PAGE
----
The first thing I
am not about to do is look up the definition of psychology in the dictionary.
Why bother? I mean, dictionaries are nice and all that, but did old Daniel
Webster ever have to stand there at the top of the key and define five sweating
monsters rushing down at him? He did not. Well, then.
I will not confuse
you with Webster's words, because my definition of psychology is something else
again, and I have been practicing it for a whole flock of years now and I ought
to know. In my psychology you wear short pants and tape and sneakers, and this
is the kind of thing you do:
Say I am standing
next to a rookie who has just come into the game—some hotshot college
All-America who is not yet used to his rookie role. The action is swirling all
around him, and I say to him, casually, "Hey, what's the matter with you,
baby? Don't they ever pass that ball to you? What are you, a nothing on this
club?" Oh, yeah, they laugh it off. But you can see them thinking about
what you said.
Or I find someone
who is new in the league, and I stand next to him and hack and cough it up.
Sometimes I feel I should get an Oscar for this. I know they're watching me out
of the edge of their eyes, and they are figuring, "So this is the great
Bill Russell. Hell, he's just a tired old cat. And here I am, as fresh as can
be." They don't know that I have a reserve tank.
You say these are
minor league tricks? Maybe. But you'd be surprised at how often they work. The
thing is, you have to pick your spots. Let's say you are playing center
opposite Wilt Chamberlain of the Philadelphia 76ers, and it is one hot and
heavy game. The score is just about even, and it is the middle of the second
quarter—the time when you're most tired before getting your second wind. Tired?
Listen, you are so tired that your leg muscles burn, and you know in your heart
that Wilt is as tired as you are. But you are both breathing shallowly so as
not to give any sign of how you really feel. Now. Wilt is on defense, and he is
leaning on you with all of his 250 pounds and you have your mouth up close to
his ear and you say to him, pleasantly, "Hey, baby. I never thought I'd see
the day when a great big guy like you would be pushing an old man like me
So what does Wilt
say to you? Wilt says, "Don't give me that old psych, baby." (I have
cleaned up that quote. I have also shown that psychology does not work every
time. The trick is in knowing who to talk to under the basket.)
I have enough of
these situations cataloged inside my head to do a master's thesis on The
Psychology of Basketball, or How I Learned to Stop Worrying and Spook the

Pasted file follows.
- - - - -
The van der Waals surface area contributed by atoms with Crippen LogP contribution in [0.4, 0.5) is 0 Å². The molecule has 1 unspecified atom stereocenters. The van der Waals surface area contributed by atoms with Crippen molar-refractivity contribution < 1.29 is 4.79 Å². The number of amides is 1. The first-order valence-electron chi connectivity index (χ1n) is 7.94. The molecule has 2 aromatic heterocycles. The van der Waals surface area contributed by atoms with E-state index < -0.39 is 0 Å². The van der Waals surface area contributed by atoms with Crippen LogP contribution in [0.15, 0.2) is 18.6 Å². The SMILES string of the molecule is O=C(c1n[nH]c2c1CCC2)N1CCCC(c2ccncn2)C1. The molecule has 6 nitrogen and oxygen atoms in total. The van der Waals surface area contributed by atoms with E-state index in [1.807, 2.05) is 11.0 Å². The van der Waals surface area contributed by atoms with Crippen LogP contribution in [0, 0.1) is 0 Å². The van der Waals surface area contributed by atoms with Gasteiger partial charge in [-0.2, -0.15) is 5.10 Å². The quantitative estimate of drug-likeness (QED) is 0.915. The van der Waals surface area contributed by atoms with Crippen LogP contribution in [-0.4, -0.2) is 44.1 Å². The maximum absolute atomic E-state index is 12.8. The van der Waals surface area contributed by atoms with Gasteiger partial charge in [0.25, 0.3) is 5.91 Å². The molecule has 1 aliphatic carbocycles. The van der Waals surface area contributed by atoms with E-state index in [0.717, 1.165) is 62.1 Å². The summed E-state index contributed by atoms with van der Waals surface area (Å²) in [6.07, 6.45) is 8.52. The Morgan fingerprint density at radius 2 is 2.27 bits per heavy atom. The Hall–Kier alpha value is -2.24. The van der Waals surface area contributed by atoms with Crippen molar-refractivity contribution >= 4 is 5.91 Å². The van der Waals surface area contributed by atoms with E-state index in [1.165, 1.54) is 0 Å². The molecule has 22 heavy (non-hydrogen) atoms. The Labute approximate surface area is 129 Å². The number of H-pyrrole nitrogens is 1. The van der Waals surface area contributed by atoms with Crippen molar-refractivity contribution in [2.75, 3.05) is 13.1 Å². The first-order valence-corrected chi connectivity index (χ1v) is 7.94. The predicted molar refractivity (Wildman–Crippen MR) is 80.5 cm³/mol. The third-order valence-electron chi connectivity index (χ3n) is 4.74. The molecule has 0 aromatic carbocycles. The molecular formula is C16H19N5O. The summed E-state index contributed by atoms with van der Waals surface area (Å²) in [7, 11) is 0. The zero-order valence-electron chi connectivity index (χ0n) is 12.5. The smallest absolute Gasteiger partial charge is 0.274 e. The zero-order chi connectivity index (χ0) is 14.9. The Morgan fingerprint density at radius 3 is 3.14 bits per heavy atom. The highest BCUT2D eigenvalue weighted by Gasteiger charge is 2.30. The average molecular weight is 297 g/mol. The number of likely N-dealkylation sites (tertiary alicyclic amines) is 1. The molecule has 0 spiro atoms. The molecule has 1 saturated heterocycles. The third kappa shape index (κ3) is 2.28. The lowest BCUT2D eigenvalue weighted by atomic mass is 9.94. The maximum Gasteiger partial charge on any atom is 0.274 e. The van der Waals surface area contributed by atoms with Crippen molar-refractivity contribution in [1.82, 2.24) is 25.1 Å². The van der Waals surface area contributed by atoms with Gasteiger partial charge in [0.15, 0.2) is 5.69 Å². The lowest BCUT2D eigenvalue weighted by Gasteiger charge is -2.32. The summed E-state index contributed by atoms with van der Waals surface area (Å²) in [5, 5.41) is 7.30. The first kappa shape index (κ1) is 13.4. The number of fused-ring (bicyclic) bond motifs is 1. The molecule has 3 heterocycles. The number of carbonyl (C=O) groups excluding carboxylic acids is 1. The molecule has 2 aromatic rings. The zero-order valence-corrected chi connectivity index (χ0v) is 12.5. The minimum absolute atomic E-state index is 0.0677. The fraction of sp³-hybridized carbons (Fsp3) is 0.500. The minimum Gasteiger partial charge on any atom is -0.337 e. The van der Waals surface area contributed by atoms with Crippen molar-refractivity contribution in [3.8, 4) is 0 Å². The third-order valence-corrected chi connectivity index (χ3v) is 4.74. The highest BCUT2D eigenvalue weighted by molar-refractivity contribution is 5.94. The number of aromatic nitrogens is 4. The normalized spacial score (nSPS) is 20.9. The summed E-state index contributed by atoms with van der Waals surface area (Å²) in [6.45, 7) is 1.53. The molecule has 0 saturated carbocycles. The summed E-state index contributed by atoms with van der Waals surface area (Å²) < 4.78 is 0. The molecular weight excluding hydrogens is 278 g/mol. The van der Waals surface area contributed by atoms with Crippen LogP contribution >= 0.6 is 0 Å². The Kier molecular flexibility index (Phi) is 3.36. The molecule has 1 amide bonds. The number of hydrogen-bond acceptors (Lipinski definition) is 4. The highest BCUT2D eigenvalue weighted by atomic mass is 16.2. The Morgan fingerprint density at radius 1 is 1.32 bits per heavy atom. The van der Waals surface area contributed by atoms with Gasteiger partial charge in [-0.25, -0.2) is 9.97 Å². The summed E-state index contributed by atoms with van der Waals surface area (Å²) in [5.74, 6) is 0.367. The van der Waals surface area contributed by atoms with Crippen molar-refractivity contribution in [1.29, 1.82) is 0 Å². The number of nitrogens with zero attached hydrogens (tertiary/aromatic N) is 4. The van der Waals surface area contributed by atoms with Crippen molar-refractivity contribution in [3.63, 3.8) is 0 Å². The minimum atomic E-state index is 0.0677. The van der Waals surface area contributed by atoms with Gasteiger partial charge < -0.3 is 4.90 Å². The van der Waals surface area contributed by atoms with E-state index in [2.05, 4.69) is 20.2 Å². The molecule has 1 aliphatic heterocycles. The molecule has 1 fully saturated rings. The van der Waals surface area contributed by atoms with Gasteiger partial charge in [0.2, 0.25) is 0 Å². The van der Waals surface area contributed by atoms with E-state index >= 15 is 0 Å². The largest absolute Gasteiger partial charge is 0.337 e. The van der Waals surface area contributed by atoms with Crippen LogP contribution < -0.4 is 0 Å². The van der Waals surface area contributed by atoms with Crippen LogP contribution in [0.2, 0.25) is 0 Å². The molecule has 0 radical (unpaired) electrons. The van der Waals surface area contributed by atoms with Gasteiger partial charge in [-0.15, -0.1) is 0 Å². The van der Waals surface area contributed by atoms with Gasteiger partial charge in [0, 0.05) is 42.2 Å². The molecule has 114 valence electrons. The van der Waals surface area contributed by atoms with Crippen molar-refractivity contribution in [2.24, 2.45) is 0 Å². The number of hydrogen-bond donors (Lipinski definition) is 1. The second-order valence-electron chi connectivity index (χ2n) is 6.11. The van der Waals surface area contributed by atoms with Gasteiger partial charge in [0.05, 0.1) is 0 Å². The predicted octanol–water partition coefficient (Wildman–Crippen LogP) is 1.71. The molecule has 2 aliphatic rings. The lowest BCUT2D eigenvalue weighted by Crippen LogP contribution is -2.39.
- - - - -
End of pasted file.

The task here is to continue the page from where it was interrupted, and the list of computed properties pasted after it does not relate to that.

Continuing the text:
Opposition. As a matter of fact, this is my thesis, and the next case is a
psychological horror story.
This thing first
happened years ago. Frank Ramsey, the star of the situation, is in retirement,
but we still pull his old trick, often with K.C. Jones in Ramsey's role. Now.
Here we have Nate Thurmond, 6 feet 11, of the San Francisco Warriors, who has a
dandy little jump shot from about 15 feet out from the basket. He comes
barreling downcourt, he stops short and he goes way up into the air off those
powerful, springy legs. Things are tough already, right? But to make it worse,
because of a switch, Thurmond is being guarded at the moment by little Ramsey,
who is just 6 feet 3. Now. Frank has been all over Thurmond like a swarm of
gnats, but what is he going to do about that jumper half a mile over his head?
Does Ramsey try to jump with Thurmond? He does not. Ramsey runs at Thurmond,
full blast. Then, as Thurmond goes up into the air, Ramsey squinches down and
runs right under him. He doesn't touch him, just runs right under him, fast and
low, going toward the opposite basket.
So here is
Thurmond, hanging up there in the air with a head full of terrible worries.
Things like: 1) My God, am I going to come down on top of Ramsey and hurt
myself? 2) Wait a minute! Ramsey is supposed to be guarding me. Where does he
think he's going? 3) How can I hit the basket with all this nonsense going on,
That was the idea,
of course. Then, about the time Thurmond was pushing the ball away, he would
suddenly realize where Ramsey was going. Frank was going for the far basket,
that's where. And Thurmond knew, with that little stab of pain in his stomach,
that if he missed the shot I would probably grab the rebound and fire off a
long pass to Ramsey for an easy layup. This situation does not exactly figure
to fill a shooter with an overwhelming mood of confidence. It would spook
Thurmond something awful.